2017 Budget concerns

I anticipate a very frustrating budget process which may leave me unable to support the proposed budget. Right now as I review the budget, the tax levy increase is at about 9% which is about the same as the valuation increase of the city. This means that if your property value is flat your taxes will probably be pretty flat. If you saw a tax increase it is probably because This masks some serious underlying issues. I still have many questions so if my analysis is incorrect. I have many more thoughts, but these are some highlights.

As always I have an open ended question, if you want to see cuts let me know what you have in mind…

Problems:

  1. We continue to ignore actual maintenance costs. Streets which are the most serious issues require $22.9M in annual maintenance. It looks like we are putting in maybe $5 million. Worse yet I believe a fair amount of the funding is coming from one time moneys. This will catch up with us. To fix the current situation with taxes would require an enormous tax increase. Further this is only streets, we also have similar issues with sewer, buildings, parks, and other municipal entities. In short, we have more infrastructure to maintain than we have resources to maintain it. Not only are we not properly funding maintenance, we don’t even have a plan to phase this in!
  2. While the proposed reduction in the levy is nice we are failing to fund a few priorities that I see as key. In particular, public safety both in terms is law enforcement and safe infrastructure lacks the improvements I would like to see. Further many of the issues resulting from a lack of focus on sustainability will not be addressed if we have no staff to focus on that sustainability.
  3. The lack of action from the PASC has left us with a huge hole in the planning department 2017. The group seldom meets and has taken no action to address the serious issues raised in the Stantec Report. As a city, we need a fully staffed planning department, but the responsibility for that staffing currently lies in the county. We currently have a significantly understaffed department lacking key skills like urban design & architecture. We also lack the necessary communications between planning, building inspections, and public works. The pay scale in the department also appears to be unrealistic in attracting top talent. We are lucky to have devoted experienced employees that help mask the issues. As of a completely worthless meeting last week, there was still no decisions made. Rochester pays 76% of Olmsted County taxes. Olmsted County benefits greatly from planning in Rochester, but wants the city to fund the needed positions. The system is completely broken and the PASC has neither the desire or drive to address these issues. In the budget we need to know if we need to create a city planning department. We do not have the information we need to make an informed decision.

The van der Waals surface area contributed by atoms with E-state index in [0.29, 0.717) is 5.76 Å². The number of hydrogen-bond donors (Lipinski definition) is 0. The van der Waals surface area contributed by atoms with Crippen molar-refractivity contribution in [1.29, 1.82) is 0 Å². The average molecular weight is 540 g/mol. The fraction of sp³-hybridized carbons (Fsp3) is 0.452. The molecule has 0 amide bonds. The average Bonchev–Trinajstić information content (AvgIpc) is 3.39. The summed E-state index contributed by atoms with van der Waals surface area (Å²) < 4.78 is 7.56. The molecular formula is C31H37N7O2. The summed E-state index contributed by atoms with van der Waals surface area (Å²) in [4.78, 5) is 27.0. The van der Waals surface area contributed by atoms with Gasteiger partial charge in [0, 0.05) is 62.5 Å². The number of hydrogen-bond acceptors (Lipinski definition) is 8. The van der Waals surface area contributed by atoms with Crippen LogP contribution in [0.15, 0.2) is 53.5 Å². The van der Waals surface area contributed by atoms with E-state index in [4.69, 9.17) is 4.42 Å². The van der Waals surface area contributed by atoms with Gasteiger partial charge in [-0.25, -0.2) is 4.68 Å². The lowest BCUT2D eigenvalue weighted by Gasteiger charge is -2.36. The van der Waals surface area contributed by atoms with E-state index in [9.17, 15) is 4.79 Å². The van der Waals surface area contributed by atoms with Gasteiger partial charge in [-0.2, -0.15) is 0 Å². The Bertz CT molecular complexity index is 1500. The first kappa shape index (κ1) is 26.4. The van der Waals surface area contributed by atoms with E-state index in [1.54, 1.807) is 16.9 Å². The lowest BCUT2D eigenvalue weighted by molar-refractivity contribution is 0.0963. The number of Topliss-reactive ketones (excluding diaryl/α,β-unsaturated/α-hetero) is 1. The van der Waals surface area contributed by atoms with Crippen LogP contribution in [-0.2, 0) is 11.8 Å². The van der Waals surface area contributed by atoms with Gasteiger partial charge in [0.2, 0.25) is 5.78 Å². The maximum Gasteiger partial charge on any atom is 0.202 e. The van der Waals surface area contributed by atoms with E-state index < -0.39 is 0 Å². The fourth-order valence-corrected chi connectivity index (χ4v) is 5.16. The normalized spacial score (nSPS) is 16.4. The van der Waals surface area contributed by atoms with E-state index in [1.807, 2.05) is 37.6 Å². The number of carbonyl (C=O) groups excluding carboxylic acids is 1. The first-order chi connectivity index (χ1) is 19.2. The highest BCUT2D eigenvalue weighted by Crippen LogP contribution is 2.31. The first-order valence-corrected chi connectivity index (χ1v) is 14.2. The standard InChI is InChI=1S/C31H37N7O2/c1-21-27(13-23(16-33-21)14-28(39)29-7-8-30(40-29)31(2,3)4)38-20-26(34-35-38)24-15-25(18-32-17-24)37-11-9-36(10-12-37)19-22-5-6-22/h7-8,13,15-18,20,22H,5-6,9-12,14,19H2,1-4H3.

4. Basically this budget does not consider broadband or the steps to get there. Rochester lacks the technology to remain competitive and a lack of competition results in high rates and poor service. Our kids that could most benefit from broadband often can’t afford it. We already have an independently verified business case showing that municipal broadband is viable in Rochester. The next step will be to do a market study to make sure the utility could sustain itself without taxpayer subsidy (just like Longmont Co.). However this budget doesn’t seem to realize this as a priority despite overwhelming support.

Solutions:

There are solutions, but an unwillingness by some council members to make the changes that are necessary to put us on solid financial footing. Here are a few, some that are being done already in Rochester.

  1. Utility basis budgeting – RPU already is pursuing this with both the water & electric utility. What this basically means is that for every asset the utility owns we make annual payments to ensure we always have the funds to maintain or replace major assets. If this seems like common sense, it is…
  2. Financial analysis – I believe that we should not accept any new infrastructure as a public asset unless taxes / value available for maintenance exceeds the cost of maintenance. In other words, stop building money losing infrastructure. Now this infrastructure may still be built, but it should then be privately owned and maintained. This is not intended to affect public amenities like parks, library, arts, etc. If this seems like common sense, it is…
  3. Foolish subsidies – We have to stop this. We charge a substantial fee (sewer customer charge) to every single household in Rochester to subsidize new development. We seriously charge people barely making it in Rochester extra so we can subsidize million dollar homes. This is madness, but it continues year after year. We need to end these types of subsidies. If this seems like common sense, it is…
  4. 5 year finance plan – We need stop kicking the can down the road year after year. We need to seriously address the structural failings of our current finances. And yet every year we meet and take no meaningful action. A longer term horizon would force us to stop gaming the system, exhausting one time monies, and failing to properly prepare to deliver services. We have made progress in planning for staff, and then subsequently ignore that plan in order to push needed staff into the next year. We need a longer term plan that the community can proactively weigh in on. If this seems like common sense, it is…

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